In theory at least, the approach of metaphysics is to question everything. Nothing is supposed to be immune to its searching examination for the logical consequences of our most fundamental beliefs. Yet like all human endeavours, metaphysics is a human occupation. And human minds need a place to start, a place to stand from which to move the world. So in practice, the study of metaphysics is done by philosophers who critically examine each others beliefs. Because it is so difficult to criticise one's own fundamental beliefs, only very rarely do you find one who willingly critically examines his own beliefs. The study of Metaphysics, in practice therefore, progresses through the give and take of opposing views on various topics. And a prime example is the question of the relationship between the Self and the World. Just what is "me/myself/I"? Just what is "reality"? What (if any) uniqueness does each of these possess?
In the history of Metaphysics, there are two quite distinct traditions about the nature of the relationship between our self and the world we see around us - between what we think we perceive and what believe is real; and centrally, between the meaning of "perceive" and the meaning of "real". They are the Idealist, or the "Inside-Out" tradition and the Realist or "Outside-In" tradition. (First introduced in the chapter on The Nature of Reality.) The difference between the two traditions is the difference in their approach. The Outside-In tradition sets out what must in a very general way be the case about the world and about ourselves if the world exists independent of our consciousness of it. The Inside-Out tradition holds that only things answering to certain criteria are real with the result that there are distinct realms to be called "appearance" and "reality" respectively.
Philosophers of the Inside-Out tradition maintain that our modes of consciousness and cognition constitute, modify, or process what we perceive as sensory inputs. What our consciousness is aware of as sensory evidence must be regarded as the products of our consciousness rather than unbiased evidence of reality. In that event, goes the inescapable logical conclusion, either we can know nothing about the "True" nature of an alleged external reality, or anything that we can know about such an alleged external reality must be provided through other means than our senses. The proponents of the "Inside-Out" line of reasoning assume that consciousness, as prior and primary to the sensory evidence, must generate our understanding from the evidence provided by our processes of perception. Perception is a separate process from our conscious awareness of what we perceive. Our understanding of what we perceive is not a pure product of our senses. Therefore, what we understand about our perceptions cannot be trusted as evidence for a separate reality. We have no independent basis from which to validate the evidence provided by our senses. All we have is the evidence of our perceptions. And our perceptions are highly processed information from our senses.
There is, therefore, no logically valid line of reasoning that can proceed from the basic axiom that consciousness is the fundamental given, to the conclusion that there is a reality outside of, or separate from one's own consciousness. Since there is no way to validate the evidence of the senses (the senses being the only source of information), there is no basis from which to conclude that the sensory evidence is valid evidence of an external reality. There is no way to distinguish between "reality" and a dream or hallucination. Philosophers of the Inside-Out Tradition therefore almost universally conclude that all that is perceived (ie. all the evidence), as well as all the contents of consciousness, is actively a product of consciousness. As it is impossible to logically derive the existence of a reality beyond our subjective experience, therefore there can be no knowledge of such an external objective reality. Hence, there is no acceptable proof that there is such an external objective reality.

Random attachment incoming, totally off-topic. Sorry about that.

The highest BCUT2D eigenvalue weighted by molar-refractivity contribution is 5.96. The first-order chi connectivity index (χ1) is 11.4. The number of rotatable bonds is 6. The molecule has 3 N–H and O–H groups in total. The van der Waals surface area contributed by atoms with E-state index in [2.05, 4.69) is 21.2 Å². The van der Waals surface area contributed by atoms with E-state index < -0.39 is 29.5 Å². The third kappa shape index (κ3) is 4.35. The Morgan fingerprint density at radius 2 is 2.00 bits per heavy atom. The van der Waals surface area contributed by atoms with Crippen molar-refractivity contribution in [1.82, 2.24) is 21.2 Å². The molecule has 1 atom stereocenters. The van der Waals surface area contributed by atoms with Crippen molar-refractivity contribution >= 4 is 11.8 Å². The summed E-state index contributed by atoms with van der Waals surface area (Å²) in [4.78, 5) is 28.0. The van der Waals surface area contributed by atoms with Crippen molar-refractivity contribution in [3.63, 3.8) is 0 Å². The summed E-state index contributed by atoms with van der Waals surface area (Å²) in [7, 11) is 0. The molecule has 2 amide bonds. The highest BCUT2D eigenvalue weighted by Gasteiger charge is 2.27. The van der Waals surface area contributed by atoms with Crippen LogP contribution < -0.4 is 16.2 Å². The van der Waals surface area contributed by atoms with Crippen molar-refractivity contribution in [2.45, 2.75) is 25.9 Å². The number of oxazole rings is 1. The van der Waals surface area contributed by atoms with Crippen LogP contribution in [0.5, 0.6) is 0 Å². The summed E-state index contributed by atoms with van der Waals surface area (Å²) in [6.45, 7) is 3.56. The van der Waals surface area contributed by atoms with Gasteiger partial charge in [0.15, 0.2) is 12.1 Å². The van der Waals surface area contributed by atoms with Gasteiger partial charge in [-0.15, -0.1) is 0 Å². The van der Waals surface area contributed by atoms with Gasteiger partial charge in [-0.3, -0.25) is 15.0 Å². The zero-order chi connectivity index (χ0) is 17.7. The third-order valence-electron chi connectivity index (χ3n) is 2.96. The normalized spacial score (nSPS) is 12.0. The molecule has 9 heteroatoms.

The inescapable consequence of this conclusion is that there can be no possible logical foundation for any constraints on the nature of the contents of a particular person's consciousness. There can be no logical foundation for any standardization or similarity of the contents of consciousness from one person to another. For this reason, the Inside-Out tradition logically results in what is referred to as "Subjectivist" (or sometimes "Anti-Realist" ) notions of Truth, Knowledge, and Ethics. And, ultimately, to metaphysical "Solipsism".
Before going into greater detail on the nature of Solipsism, it would be helpful to provide a precis of the historical development of Solipsism. I will start with a word or two on "Empiricism". Empiricism is the philosophical doctrine that all human knowledge comes ultimately from senses and experience. Strict Empiricism denies that humans have innate ideas or that anything is knowable prior to any experience. The empiricist stands in particular opposition to those philosophies that maintain that we have other means of obtaining such knowledge such as intuition, revelation, or innate knowledge. Often, empiricism is particularly contrasted with "rationalism", a theory which holds that the mind may apprehend some truths directly, without requiring the medium of the senses. Philosophers generally associated with empiricism include Aristotle (384-322 BC), St. Thomas Aquinas (1225-1274), Sir Francis Bacon (1561-1626), Thomas Hobbes (1588-1679), John Locke (1632-1704), Bishop George Berkeley (1685-1753), and David Hume (1711-1776).